Colin Charles Agenda

Paywalls aren’t bad

The New York Times paywall has become less porous. The idea of reading free content is going away and I think this is great for content producers.

I didn’t start paying for the New York Times till sometime last year, and I didn’t start paying for the Financial Times till sometime this year and the reason is simple: their paywalls were rather porous. 20 articles a month with free headlines, the ability to click from social media, etc. 

I love the two publications above and wanted to read it on the go. This is where the subscriptions started making more sense. Believe it or not, I like the physical paper better and do get it at most hotels that I stay at, but for those periods that I don’t, I crave for it. Hence the subscriptions to both.

Monthly/yearly payment options are being tried out by Andrew Sullivan. 

This Week in Startups has the concept of a producer to keep the show alive. This idea isn’t new though – it was probably conceived by Adam Curry on the No Agenda Show

Let’s not forget all sites that carry PayPal tip jar’s.

Why do I think its great for NYTimes/FT/etc. to start charging? Because its clear good quality content cannot be provided for and be created for free.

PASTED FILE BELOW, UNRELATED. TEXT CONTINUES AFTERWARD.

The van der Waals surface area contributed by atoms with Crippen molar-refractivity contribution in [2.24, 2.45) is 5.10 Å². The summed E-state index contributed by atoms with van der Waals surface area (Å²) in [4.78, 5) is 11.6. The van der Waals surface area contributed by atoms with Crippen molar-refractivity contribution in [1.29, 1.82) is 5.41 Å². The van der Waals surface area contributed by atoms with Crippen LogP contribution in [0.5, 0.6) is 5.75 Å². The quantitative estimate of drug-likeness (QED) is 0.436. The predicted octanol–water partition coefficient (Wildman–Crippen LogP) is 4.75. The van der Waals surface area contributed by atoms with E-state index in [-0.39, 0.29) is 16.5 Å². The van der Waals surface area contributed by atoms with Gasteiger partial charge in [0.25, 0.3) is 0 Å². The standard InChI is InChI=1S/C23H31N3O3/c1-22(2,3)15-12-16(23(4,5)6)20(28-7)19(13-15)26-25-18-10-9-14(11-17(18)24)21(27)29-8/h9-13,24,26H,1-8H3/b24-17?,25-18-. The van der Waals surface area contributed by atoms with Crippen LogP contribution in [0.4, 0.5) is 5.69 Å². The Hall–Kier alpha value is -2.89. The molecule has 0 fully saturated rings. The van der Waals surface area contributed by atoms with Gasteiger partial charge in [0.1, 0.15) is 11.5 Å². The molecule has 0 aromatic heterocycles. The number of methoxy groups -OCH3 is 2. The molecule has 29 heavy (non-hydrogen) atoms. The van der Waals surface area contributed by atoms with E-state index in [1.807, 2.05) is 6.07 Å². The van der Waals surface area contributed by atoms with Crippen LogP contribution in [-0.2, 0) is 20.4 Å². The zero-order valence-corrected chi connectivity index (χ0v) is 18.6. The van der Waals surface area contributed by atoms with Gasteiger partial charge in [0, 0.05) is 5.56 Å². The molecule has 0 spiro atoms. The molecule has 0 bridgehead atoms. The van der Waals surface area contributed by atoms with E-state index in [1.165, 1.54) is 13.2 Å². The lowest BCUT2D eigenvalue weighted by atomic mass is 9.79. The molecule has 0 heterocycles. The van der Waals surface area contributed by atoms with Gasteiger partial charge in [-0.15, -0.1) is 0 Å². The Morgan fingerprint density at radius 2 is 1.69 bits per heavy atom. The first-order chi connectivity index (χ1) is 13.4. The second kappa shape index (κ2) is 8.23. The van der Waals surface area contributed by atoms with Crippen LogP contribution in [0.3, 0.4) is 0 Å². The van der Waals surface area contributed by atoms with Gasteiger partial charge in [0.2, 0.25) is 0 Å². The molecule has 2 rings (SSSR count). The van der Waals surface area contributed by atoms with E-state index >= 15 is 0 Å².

Once Netizens begin to start paying for content from these major players, it will help them understand that they have to pay for content for smaller/niche players. Call this conditioning. It can only mean that more people will enjoy paying for Byliner or Hacker Monthly or The Magazine.

Of course there’s no perfect login solution today. When I find a link from Twitter on my mobile that goes to Malaysiakini (which I also happily pay for), I see a paywall. I know I can head to The Malaysian Insider to find the same news without login details. I expect authentication technology will improve in the near future.

Overall, this is an exciting space to be in these days. Publishing is changing right in front of our eyes with a long-term view on being sustainable.